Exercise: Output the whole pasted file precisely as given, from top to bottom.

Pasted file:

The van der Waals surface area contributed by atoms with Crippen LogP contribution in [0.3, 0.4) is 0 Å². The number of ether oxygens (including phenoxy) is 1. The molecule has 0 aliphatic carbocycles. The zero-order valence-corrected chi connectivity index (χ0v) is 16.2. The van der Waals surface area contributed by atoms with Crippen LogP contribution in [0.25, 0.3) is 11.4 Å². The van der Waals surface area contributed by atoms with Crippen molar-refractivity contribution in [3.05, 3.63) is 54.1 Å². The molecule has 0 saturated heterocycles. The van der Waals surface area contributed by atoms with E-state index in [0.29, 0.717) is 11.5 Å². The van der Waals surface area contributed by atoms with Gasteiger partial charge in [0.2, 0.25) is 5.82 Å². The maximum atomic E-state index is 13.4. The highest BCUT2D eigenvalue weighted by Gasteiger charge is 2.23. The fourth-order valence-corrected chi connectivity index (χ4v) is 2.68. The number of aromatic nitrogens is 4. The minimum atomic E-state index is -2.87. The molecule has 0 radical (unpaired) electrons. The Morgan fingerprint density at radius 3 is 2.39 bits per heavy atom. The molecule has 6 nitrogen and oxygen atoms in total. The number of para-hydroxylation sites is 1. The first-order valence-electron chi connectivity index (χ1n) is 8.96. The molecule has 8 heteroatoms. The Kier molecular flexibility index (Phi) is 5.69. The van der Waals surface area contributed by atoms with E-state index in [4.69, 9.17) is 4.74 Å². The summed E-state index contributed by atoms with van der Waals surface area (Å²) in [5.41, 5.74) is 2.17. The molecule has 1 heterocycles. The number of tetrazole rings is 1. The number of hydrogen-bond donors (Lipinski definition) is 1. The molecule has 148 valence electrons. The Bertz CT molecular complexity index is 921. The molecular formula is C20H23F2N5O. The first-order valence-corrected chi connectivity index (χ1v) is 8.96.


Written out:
The van der Waals surface area contributed by atoms with Crippen LogP contribution in [0.3, 0.4) is 0 Å². The number of ether oxygens (including phenoxy) is 1. The molecule has 0 aliphatic carbocycles. The zero-order valence-corrected chi connectivity index (χ0v) is 16.2. The van der Waals surface area contributed by atoms with Crippen LogP contribution in [0.25, 0.3) is 11.4 Å². The van der Waals surface area contributed by atoms with Crippen molar-refractivity contribution in [3.05, 3.63) is 54.1 Å². The molecule has 0 saturated heterocycles. The van der Waals surface area contributed by atoms with E-state index in [0.29, 0.717) is 11.5 Å². The van der Waals surface area contributed by atoms with Gasteiger partial charge in [0.2, 0.25) is 5.82 Å². The maximum atomic E-state index is 13.4. The highest BCUT2D eigenvalue weighted by Gasteiger charge is 2.23. The fourth-order valence-corrected chi connectivity index (χ4v) is 2.68. The number of aromatic nitrogens is 4. The minimum atomic E-state index is -2.87. The molecule has 0 radical (unpaired) electrons. The Morgan fingerprint density at radius 3 is 2.39 bits per heavy atom. The molecule has 6 nitrogen and oxygen atoms in total. The number of para-hydroxylation sites is 1. The first-order valence-electron chi connectivity index (χ1n) is 8.96. The molecule has 8 heteroatoms. The Kier molecular flexibility index (Phi) is 5.69. The van der Waals surface area contributed by atoms with E-state index in [4.69, 9.17) is 4.74 Å². The summed E-state index contributed by atoms with van der Waals surface area (Å²) in [5.41, 5.74) is 2.17. The molecule has 1 heterocycles. The number of tetrazole rings is 1. The number of hydrogen-bond donors (Lipinski definition) is 1. The molecule has 148 valence electrons. The Bertz CT molecular complexity index is 921. The molecular formula is C20H23F2N5O. The first-order valence-corrected chi connectivity index (χ1v) is 8.96.